Pending Reexamination has Major Effect on Injunction Decision

Scott Daniels | August 9, 2011

Judge Colleen McMahon included some interesting comments on reexamination in her decision last week, ordering a permanent injunction against future infringement in Inventio v. Otis Elevator, 01-cv-5377 (S.D.N.Y.).  Inventio, a subsidiary of Schindler, sued Otis in 2006 for infringement of U.S. Patent No. 5,689,094.  At the conclusion of a trial last month, the jury found the ‘094 patent to be valid and infringed, and Inventio requested a permanent injunction. 

Judge McMahon applied the four-factor test required by eBay, finding that the first three factors – irreparable injury to the patentee in the absence of an injunction, adequacy of money damages, balance of hardship between the parties – weighed heavily in favor of enjoining any future infringement.  The Judge, however, was troubled by the fourth factor, the public interest.  “Ordinarily, [the public interest] would weigh heavily in favor of the patentee,” but in this case, “[u]nbeknownst to the Court … by the time we went to trial, the PTO not only had ‘094 patent under reexamination … but … had issued an initial office action rejecting all the claims in suit.”  Apparently, no one had told the Judge about the co-pending reexamination filed last December or about the PTO’s non-final rejection issued in April. 

Judge McMahon was clearly annoyed, but also concerned about the effect an injunction might have on the public interest: “Putting to one side the waste of resources, judicial and otherwise, appurtenant to holding a trial under these circumstances, it is hard to see the public interest in enjoining the use of what may soon turn out to be – the verdict notwithstanding – an invalid patent.”  On the other hand, the Judge felt obliged to give effect to the jury’s verdict in favor of the Inventio patentee.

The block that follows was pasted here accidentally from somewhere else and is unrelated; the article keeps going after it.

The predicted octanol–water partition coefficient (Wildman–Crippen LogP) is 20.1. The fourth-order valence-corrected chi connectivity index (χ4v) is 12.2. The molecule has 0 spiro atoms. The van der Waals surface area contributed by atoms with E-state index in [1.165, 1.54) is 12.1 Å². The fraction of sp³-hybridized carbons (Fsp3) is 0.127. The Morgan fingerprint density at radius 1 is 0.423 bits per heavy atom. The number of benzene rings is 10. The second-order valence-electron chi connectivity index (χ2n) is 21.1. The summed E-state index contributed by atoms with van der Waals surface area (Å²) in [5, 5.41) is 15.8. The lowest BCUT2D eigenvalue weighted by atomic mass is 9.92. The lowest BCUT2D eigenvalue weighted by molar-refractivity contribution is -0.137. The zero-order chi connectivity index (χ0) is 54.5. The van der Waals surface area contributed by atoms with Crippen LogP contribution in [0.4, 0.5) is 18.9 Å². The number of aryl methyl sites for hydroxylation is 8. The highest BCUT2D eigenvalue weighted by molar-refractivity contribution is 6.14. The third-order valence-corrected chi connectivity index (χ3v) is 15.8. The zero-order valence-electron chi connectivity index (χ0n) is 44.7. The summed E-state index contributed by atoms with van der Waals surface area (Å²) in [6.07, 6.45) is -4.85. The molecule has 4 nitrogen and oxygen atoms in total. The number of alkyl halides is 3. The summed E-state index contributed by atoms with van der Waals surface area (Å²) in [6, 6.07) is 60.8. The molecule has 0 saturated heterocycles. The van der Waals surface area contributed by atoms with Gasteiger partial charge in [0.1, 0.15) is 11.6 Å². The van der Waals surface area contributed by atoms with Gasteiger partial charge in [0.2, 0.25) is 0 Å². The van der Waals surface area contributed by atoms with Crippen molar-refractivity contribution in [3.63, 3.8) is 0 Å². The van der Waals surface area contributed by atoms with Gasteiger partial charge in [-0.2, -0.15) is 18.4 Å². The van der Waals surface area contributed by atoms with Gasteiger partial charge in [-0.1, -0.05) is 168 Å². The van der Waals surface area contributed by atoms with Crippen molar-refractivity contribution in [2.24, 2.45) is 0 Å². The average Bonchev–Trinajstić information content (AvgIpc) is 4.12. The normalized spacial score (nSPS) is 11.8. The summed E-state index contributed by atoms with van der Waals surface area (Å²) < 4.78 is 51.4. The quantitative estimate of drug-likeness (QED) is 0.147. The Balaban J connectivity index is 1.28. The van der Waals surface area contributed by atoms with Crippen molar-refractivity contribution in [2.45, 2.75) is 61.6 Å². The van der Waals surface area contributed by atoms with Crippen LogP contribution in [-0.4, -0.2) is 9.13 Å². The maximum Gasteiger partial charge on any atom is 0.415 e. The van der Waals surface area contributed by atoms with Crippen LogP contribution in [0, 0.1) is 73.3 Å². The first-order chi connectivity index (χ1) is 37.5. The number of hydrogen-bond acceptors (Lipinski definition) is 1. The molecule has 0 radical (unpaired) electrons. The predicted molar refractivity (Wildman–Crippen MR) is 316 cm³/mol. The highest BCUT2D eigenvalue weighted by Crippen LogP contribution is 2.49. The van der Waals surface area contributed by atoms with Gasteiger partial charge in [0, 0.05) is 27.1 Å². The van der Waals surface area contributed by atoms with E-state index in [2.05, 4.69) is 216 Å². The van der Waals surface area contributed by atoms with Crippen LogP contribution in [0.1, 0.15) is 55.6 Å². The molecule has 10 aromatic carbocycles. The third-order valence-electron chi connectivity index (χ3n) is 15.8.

Judge McMahon therefore granted the injunction, but in the limited form proposed by the accused infringer Otis.  The injunction takes effect immediately and will “remain in effect as long as all the Asserted Claims remain valid, unexpired, and in force.”  But if “all the Asserted Claims are either amended or rejected in a final office action by the Patent and Trademark Office in a reexamination or reissue, the parties shall return to the Court to discuss whether a modification or stay of the injunction is appropriate” (emphasis added).

The ‘094 patent reexamination is in its earlier stages and Inventio has ample opportunity to rebut the prior art challenge to its patent.  Still, the case demonstrates the public interest quandary faced by a judge who is asked to enjoin infringement of a patent that has been determined to be invalid by the same agency that originally granted it. 

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